The political and civil oppression had become so bad that God likened it to the threshing and grinding of wheat. As a man would beat out the ears of grain and grind them in a mill, the leadership was threshing and grinding ever last bit of physical wealth that remained in the people.

God does not take kindly the oppression of those who already have very little. Such an attitude is in direct of opposition to Proverbs 14:31. "He that oppresseth the poor reproacheth his Maker: but he that honoureth him hath mercy on the poor."

Sunday, January 3, 2016

The Desolation of Zion's Rebels: Jerusalem's Impudence

"The shew of their countenance doth witness against them; and they declare their sin as Sodom, they hide it not. Woe unto their soul! for they have rewarded evil unto themselves." (Isaiah 3:9)

The expression of the face is often the best way of determining the direction of the heart. Judah's citizens had an unmistakable look about them. Something was missing, and that something was the fear of the Lord. In recent days, this same godless expression has become very popular on the faces of many professing Christians. A man may constantly affirm that he loves God; however, his countenance and his actions are the most honest witnesses of his heart's motives. "Either make the tree good, and his fruit good; or else make the tree corrupt, and his fruit corrupt: for the tree is known by his fruit (Matthew 12:33)."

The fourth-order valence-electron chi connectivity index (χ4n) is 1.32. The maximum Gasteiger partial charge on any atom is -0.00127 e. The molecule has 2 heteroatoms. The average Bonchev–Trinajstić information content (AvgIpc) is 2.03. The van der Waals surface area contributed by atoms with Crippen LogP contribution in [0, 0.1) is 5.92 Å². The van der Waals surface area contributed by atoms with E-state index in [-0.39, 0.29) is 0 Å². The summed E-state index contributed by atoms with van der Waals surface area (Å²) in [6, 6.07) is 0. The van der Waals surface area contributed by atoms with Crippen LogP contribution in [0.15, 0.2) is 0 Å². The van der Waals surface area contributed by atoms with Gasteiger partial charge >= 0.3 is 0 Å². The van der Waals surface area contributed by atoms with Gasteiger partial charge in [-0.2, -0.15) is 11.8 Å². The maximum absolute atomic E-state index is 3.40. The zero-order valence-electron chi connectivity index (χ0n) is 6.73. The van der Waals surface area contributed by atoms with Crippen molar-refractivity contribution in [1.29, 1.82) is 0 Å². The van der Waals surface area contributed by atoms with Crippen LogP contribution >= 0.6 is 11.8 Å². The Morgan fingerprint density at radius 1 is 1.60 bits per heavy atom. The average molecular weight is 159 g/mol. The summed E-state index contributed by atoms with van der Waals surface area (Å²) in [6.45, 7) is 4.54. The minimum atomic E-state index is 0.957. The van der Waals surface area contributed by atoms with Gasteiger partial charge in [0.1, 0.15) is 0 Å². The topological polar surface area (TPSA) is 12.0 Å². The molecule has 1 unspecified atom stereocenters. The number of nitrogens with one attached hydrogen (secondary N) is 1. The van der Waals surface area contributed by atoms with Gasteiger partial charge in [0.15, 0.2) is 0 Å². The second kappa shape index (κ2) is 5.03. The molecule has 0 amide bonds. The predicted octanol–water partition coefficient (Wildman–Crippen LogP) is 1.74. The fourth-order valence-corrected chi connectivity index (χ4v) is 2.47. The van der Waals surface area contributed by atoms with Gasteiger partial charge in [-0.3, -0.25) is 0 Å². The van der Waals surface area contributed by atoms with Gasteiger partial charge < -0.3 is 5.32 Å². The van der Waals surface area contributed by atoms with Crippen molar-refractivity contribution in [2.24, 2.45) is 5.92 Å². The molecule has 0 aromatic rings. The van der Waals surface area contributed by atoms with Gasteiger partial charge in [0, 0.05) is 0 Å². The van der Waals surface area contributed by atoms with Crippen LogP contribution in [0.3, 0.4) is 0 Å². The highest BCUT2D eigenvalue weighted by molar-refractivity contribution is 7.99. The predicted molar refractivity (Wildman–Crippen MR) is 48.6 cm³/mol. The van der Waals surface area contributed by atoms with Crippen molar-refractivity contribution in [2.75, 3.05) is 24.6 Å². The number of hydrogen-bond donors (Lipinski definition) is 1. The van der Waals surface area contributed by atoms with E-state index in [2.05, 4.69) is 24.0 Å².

"Say ye to the righteous, that it shall be well with him: for they shall eat the fruit of their doings. Woe unto the wicked! it shall be ill with him: for the reward of his hands shall be given him." (Isaiah 3:10-11)

The world knows only two types of people: the righteous and the wicked, the individual who is in Christ and the individual who is outside of Christ. There is no middle ground. All men struggle with a sin nature. The believer will give in to his flesh at some point; however, the individual who is clothed in the righteousness of God will eventually manifest himself as a child of God, and the unrighteous man will eventually manifest himself as a child of the devil.

God, Who cannot lie (Titus 1:2), promises that He will recompense the rebel for his disobedience. He also promises that He will care for His own. In the middle of Judah's religious and political turmoil, God promised to watch over His people. Even with the encroaching threat of the Assyrian and Babylonian Empires, the Lord promised to keep those who belonged to Him.